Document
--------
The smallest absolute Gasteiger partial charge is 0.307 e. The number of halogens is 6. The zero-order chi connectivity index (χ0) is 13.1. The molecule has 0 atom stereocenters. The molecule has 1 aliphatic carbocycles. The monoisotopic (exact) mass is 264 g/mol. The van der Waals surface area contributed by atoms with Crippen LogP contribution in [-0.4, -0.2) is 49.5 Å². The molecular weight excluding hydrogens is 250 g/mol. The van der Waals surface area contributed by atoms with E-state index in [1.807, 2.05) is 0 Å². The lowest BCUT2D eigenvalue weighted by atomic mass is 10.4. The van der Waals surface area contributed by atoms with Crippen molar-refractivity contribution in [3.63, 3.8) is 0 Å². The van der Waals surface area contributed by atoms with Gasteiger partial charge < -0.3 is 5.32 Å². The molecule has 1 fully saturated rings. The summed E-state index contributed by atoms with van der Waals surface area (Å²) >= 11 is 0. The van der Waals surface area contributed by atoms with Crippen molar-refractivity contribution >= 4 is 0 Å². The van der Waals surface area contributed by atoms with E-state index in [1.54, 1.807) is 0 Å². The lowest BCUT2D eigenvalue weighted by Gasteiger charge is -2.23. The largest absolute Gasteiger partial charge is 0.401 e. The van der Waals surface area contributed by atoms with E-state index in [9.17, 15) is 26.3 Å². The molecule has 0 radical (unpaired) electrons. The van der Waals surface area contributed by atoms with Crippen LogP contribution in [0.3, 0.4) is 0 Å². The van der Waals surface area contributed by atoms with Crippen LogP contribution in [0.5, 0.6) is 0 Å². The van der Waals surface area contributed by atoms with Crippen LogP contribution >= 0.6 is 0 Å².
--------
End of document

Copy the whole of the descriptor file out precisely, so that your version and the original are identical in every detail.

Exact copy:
The smallest absolute Gasteiger partial charge is 0.307 e. The number of halogens is 6. The zero-order chi connectivity index (χ0) is 13.1. The molecule has 0 atom stereocenters. The molecule has 1 aliphatic carbocycles. The monoisotopic (exact) mass is 264 g/mol. The van der Waals surface area contributed by atoms with Crippen LogP contribution in [-0.4, -0.2) is 49.5 Å². The molecular weight excluding hydrogens is 250 g/mol. The van der Waals surface area contributed by atoms with E-state index in [1.807, 2.05) is 0 Å². The lowest BCUT2D eigenvalue weighted by atomic mass is 10.4. The van der Waals surface area contributed by atoms with Crippen molar-refractivity contribution in [3.63, 3.8) is 0 Å². The van der Waals surface area contributed by atoms with Gasteiger partial charge < -0.3 is 5.32 Å². The molecule has 1 fully saturated rings. The summed E-state index contributed by atoms with van der Waals surface area (Å²) >= 11 is 0. The van der Waals surface area contributed by atoms with Crippen molar-refractivity contribution >= 4 is 0 Å². The van der Waals surface area contributed by atoms with E-state index in [1.54, 1.807) is 0 Å². The lowest BCUT2D eigenvalue weighted by Gasteiger charge is -2.23. The largest absolute Gasteiger partial charge is 0.401 e. The van der Waals surface area contributed by atoms with E-state index in [9.17, 15) is 26.3 Å². The molecule has 0 radical (unpaired) electrons. The van der Waals surface area contributed by atoms with Crippen LogP contribution in [0.3, 0.4) is 0 Å². The van der Waals surface area contributed by atoms with Crippen LogP contribution in [0.5, 0.6) is 0 Å². The van der Waals surface area contributed by atoms with Crippen LogP contribution >= 0.6 is 0 Å².